We all know it’s imperative that we have pollinators in our gardens. Bees, butterflies, other insects, and animals help to pollinate our flowers and vegetables so that we can have blooms and food in our gardens. Somehow, one amazing, little pollinator seems to have gotten over-looked and isn’t talked about very much.
The Blue Mason Bee (Osmia lignaria) or Orchard Mason Bee is not only excellent at pollination; he’s fascinating and gentle to have around. He’s a North American native and lives across the United States and throughout Southern Canada. These bees are particularly common to the Pacific Northwest and they pollinate our spring vegetables, fruit trees and flowers.
The Orchard mason is an attractive little guy with his blue-black coloring and metallic sheen. He’s about 1/3 of an inch long with two pairs of wings. They look less bee-like than their cousins and are often mistaken for flies. The male bees are smaller than the females and have a white, hairy face.
What Makes Blue Mason Bees Different?
Blue mason bees act like other bees in that they buzz from flower to flower collecting pollen for themselves and their young. As they go about their business, they are happily pollinating your garden veggies, fruit, and flowers. Blue mason bees are the perfect pollinator if you are a small acreage or suburban farmer that doesn’t want to keep honey bee hives.
These garden helpers are unassuming, non-aggressive, and completely safe to have around your kids and pets. They don’t live in hives; they don’t attack to defend their home, and they don’t make honey. In fact, although they do have a stinger (which is really an egg guide), they rarely use it unless they’re truly pressured like purposely being caught in a person’s hand. So, go ahead and let the kids get up close and personal to get a good look at the bees at work.
Cool Differences Between Blue Mason Bees and Other Bees
The idea of these bees had me so curious, that I did a little searching around. I found out that blue mason bees are solitary in that each female builds her nest by herself. She lays eggs, then seals the nest, and goes about her life. Since there’s no colony or hive, as with other bees (like honey bees or bumble bees), she does this alone. However, Orchard mason bees are attracted to one another so they like to build their nests in a compound situation.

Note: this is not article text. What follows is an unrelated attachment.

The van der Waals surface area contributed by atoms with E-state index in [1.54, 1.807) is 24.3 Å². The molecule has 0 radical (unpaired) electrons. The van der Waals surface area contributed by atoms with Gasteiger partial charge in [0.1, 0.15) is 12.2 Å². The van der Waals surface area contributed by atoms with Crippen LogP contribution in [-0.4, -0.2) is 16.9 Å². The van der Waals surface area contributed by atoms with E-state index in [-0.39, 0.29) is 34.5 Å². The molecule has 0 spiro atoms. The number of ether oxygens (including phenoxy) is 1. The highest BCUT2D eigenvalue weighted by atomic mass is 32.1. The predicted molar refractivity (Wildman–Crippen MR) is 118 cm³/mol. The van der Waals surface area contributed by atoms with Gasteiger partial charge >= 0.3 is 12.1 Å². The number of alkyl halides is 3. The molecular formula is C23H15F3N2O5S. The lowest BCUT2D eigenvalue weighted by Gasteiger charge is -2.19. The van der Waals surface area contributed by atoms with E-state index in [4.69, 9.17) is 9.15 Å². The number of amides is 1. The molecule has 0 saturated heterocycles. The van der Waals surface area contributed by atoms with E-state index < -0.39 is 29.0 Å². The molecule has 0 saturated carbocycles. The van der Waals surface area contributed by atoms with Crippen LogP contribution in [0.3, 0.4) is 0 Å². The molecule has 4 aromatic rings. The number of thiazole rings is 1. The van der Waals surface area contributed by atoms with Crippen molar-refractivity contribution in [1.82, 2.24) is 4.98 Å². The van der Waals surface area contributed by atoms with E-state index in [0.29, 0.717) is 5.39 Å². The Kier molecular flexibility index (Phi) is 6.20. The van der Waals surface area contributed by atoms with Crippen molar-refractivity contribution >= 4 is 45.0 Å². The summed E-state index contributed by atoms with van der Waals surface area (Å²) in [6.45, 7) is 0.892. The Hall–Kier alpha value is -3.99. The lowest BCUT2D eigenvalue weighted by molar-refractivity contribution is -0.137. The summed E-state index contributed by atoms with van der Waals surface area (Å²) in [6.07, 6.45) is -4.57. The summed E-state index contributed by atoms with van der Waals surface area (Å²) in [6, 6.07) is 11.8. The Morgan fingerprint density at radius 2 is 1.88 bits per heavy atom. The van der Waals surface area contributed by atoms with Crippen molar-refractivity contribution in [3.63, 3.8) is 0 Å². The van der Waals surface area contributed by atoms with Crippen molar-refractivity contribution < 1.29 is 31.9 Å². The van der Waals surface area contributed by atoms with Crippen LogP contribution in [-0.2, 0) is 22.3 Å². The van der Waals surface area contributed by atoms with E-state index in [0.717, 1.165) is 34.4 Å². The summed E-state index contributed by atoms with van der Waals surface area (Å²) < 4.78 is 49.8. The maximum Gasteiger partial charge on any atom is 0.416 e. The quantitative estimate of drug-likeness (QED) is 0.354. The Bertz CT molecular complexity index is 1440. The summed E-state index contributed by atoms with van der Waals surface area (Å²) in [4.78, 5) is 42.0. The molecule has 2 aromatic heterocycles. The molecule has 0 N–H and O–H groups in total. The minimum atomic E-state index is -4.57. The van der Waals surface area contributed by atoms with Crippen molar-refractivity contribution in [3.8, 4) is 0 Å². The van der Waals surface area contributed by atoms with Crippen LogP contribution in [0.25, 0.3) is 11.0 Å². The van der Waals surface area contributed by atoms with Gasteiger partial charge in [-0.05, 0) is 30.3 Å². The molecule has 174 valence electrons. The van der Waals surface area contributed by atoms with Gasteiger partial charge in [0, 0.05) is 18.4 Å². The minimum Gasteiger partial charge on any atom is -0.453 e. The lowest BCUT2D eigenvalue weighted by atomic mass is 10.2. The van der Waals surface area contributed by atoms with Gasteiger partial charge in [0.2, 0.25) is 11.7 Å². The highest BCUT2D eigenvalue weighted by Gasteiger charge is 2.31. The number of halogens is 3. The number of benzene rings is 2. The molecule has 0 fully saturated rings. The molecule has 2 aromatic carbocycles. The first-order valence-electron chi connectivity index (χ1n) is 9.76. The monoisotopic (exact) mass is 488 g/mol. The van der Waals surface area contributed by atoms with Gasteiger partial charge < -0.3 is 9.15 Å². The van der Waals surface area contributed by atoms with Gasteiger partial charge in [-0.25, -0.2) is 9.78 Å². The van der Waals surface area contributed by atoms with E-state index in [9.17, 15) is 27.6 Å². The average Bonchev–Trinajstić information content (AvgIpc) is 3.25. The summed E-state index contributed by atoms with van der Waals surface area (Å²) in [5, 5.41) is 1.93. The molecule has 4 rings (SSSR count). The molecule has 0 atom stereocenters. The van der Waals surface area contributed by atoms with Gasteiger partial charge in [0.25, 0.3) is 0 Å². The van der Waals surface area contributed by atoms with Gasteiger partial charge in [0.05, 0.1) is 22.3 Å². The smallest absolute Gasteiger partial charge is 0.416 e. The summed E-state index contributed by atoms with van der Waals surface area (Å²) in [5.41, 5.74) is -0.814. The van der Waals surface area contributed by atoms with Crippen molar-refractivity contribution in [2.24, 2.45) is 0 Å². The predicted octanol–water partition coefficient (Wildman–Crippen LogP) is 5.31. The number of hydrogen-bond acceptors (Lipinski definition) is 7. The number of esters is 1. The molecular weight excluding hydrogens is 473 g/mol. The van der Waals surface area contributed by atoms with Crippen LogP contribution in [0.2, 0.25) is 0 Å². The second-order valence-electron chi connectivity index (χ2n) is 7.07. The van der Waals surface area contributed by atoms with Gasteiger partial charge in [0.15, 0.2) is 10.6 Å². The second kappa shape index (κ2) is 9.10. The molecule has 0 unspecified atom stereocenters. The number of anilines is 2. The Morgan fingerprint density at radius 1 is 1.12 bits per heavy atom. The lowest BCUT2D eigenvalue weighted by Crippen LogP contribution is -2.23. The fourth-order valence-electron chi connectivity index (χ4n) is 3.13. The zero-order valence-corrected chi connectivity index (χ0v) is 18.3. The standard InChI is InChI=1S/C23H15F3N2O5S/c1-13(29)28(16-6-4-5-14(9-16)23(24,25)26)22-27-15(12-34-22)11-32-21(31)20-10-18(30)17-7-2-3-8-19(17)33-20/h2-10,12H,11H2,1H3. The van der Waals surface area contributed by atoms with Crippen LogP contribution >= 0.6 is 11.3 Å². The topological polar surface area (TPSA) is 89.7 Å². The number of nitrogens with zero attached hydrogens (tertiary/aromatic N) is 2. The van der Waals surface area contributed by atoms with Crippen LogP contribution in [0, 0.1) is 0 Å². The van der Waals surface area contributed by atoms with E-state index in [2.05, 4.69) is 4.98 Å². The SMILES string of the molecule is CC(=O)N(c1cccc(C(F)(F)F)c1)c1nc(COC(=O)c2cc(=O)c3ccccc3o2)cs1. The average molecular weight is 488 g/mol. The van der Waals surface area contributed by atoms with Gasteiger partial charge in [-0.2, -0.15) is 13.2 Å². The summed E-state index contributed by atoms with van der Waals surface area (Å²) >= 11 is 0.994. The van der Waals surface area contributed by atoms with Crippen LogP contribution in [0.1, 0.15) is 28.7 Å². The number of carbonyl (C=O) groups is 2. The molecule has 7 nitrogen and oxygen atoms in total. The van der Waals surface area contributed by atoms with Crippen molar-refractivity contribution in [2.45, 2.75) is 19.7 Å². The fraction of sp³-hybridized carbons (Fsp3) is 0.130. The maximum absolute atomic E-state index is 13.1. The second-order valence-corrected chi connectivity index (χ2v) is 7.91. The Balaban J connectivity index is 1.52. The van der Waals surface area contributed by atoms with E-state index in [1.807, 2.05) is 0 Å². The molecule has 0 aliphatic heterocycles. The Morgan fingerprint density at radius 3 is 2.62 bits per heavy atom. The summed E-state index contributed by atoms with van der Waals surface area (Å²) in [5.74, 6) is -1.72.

The mason bees have also adapted to cool climates, and can fly about in cold temperatures – even a little rain drizzle doesn’t faze them. Often, you will see them hard at work with pollinating while the honey bees stay inside their hives.
While the mason bee will pollinate nearly anything, they are especially attracted to the stone fruits such as plums, cherries, and peaches. It would seem that they specialize in these plants, but like apple tree blossoms, too. Being solitary by nature, mason bees are shy creatures and, therefore, safe to have around without the fear of being stung. Hey, sign me up!
I also found out that blue mason bees were named because each egg chamber with a tiny “brick” of mud that is used as a divider from the other egg chambers. Hence, “mason” bee.
After learning all of this, I couldn’t order a little mason bee house fast enough.
If you are as intrigued as I am, you can order a cardboard tube mason bee house at Crown Bees. Follow my Western Blue Mason bee adventure.
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